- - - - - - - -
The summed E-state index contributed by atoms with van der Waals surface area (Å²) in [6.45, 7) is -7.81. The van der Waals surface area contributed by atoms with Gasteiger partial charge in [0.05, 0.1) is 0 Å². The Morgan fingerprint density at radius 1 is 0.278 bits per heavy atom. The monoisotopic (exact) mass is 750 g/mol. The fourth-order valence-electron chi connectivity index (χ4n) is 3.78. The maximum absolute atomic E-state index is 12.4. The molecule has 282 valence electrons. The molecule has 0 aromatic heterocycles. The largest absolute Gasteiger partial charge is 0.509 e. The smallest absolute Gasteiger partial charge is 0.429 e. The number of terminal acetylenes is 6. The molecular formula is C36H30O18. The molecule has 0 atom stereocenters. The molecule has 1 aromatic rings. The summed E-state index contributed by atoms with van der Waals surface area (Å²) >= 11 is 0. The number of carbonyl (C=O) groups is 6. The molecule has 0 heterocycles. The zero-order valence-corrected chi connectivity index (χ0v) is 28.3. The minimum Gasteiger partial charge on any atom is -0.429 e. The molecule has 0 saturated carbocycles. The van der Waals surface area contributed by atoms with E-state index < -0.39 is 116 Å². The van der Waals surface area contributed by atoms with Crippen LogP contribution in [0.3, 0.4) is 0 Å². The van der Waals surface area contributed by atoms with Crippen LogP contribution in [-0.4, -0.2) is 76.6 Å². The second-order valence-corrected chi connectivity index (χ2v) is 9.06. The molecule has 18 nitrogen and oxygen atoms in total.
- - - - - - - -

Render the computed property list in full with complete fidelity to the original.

The summed E-state index contributed by atoms with van der Waals surface area (Å²) in [6.45, 7) is -7.81. The van der Waals surface area contributed by atoms with Gasteiger partial charge in [0.05, 0.1) is 0 Å². The Morgan fingerprint density at radius 1 is 0.278 bits per heavy atom. The monoisotopic (exact) mass is 750 g/mol. The fourth-order valence-electron chi connectivity index (χ4n) is 3.78. The maximum absolute atomic E-state index is 12.4. The molecule has 282 valence electrons. The molecule has 0 aromatic heterocycles. The largest absolute Gasteiger partial charge is 0.509 e. The smallest absolute Gasteiger partial charge is 0.429 e. The number of terminal acetylenes is 6. The molecular formula is C36H30O18. The molecule has 0 atom stereocenters. The molecule has 1 aromatic rings. The summed E-state index contributed by atoms with van der Waals surface area (Å²) >= 11 is 0. The number of carbonyl (C=O) groups is 6. The molecule has 0 heterocycles. The zero-order valence-corrected chi connectivity index (χ0v) is 28.3. The minimum Gasteiger partial charge on any atom is -0.429 e. The molecule has 0 saturated carbocycles. The van der Waals surface area contributed by atoms with E-state index < -0.39 is 116 Å². The van der Waals surface area contributed by atoms with Crippen LogP contribution in [0.3, 0.4) is 0 Å². The van der Waals surface area contributed by atoms with Crippen LogP contribution in [-0.4, -0.2) is 76.6 Å². The second-order valence-corrected chi connectivity index (χ2v) is 9.06. The molecule has 18 nitrogen and oxygen atoms in total.